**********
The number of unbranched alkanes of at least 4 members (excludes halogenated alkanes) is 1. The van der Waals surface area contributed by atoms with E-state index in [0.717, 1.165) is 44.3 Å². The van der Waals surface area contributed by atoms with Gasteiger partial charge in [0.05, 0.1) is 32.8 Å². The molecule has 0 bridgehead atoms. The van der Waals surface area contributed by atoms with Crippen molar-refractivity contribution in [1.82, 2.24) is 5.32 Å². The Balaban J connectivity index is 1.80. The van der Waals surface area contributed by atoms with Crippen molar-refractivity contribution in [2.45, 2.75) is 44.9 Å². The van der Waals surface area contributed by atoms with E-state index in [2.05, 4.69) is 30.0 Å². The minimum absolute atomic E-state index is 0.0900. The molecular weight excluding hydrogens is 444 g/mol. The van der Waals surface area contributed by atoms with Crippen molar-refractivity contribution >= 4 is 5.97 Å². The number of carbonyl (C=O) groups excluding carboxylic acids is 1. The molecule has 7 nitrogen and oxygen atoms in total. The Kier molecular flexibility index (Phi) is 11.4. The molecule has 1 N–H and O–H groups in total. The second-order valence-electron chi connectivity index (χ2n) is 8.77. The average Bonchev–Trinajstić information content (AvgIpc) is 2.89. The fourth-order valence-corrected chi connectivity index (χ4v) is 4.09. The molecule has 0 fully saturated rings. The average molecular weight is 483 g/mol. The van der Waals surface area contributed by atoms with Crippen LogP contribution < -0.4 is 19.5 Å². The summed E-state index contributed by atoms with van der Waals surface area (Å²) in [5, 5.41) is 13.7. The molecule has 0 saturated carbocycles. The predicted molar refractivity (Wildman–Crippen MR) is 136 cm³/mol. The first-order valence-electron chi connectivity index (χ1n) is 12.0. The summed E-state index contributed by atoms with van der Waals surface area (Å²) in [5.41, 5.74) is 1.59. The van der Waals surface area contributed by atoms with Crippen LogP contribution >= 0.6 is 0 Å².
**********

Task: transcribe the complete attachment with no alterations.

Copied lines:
The number of unbranched alkanes of at least 4 members (excludes halogenated alkanes) is 1. The van der Waals surface area contributed by atoms with E-state index in [0.717, 1.165) is 44.3 Å². The van der Waals surface area contributed by atoms with Gasteiger partial charge in [0.05, 0.1) is 32.8 Å². The molecule has 0 bridgehead atoms. The van der Waals surface area contributed by atoms with Crippen molar-refractivity contribution in [1.82, 2.24) is 5.32 Å². The Balaban J connectivity index is 1.80. The van der Waals surface area contributed by atoms with Crippen molar-refractivity contribution in [2.45, 2.75) is 44.9 Å². The van der Waals surface area contributed by atoms with E-state index in [2.05, 4.69) is 30.0 Å². The minimum absolute atomic E-state index is 0.0900. The molecular weight excluding hydrogens is 444 g/mol. The van der Waals surface area contributed by atoms with Crippen molar-refractivity contribution >= 4 is 5.97 Å². The number of carbonyl (C=O) groups excluding carboxylic acids is 1. The molecule has 7 nitrogen and oxygen atoms in total. The Kier molecular flexibility index (Phi) is 11.4. The molecule has 1 N–H and O–H groups in total. The second-order valence-electron chi connectivity index (χ2n) is 8.77. The average Bonchev–Trinajstić information content (AvgIpc) is 2.89. The fourth-order valence-corrected chi connectivity index (χ4v) is 4.09. The molecule has 0 fully saturated rings. The average molecular weight is 483 g/mol. The van der Waals surface area contributed by atoms with Crippen LogP contribution < -0.4 is 19.5 Å². The summed E-state index contributed by atoms with van der Waals surface area (Å²) in [5, 5.41) is 13.7. The molecule has 0 saturated carbocycles. The predicted molar refractivity (Wildman–Crippen MR) is 136 cm³/mol. The first-order valence-electron chi connectivity index (χ1n) is 12.0. The summed E-state index contributed by atoms with van der Waals surface area (Å²) in [5.41, 5.74) is 1.59. The van der Waals surface area contributed by atoms with Crippen LogP contribution >= 0.6 is 0 Å².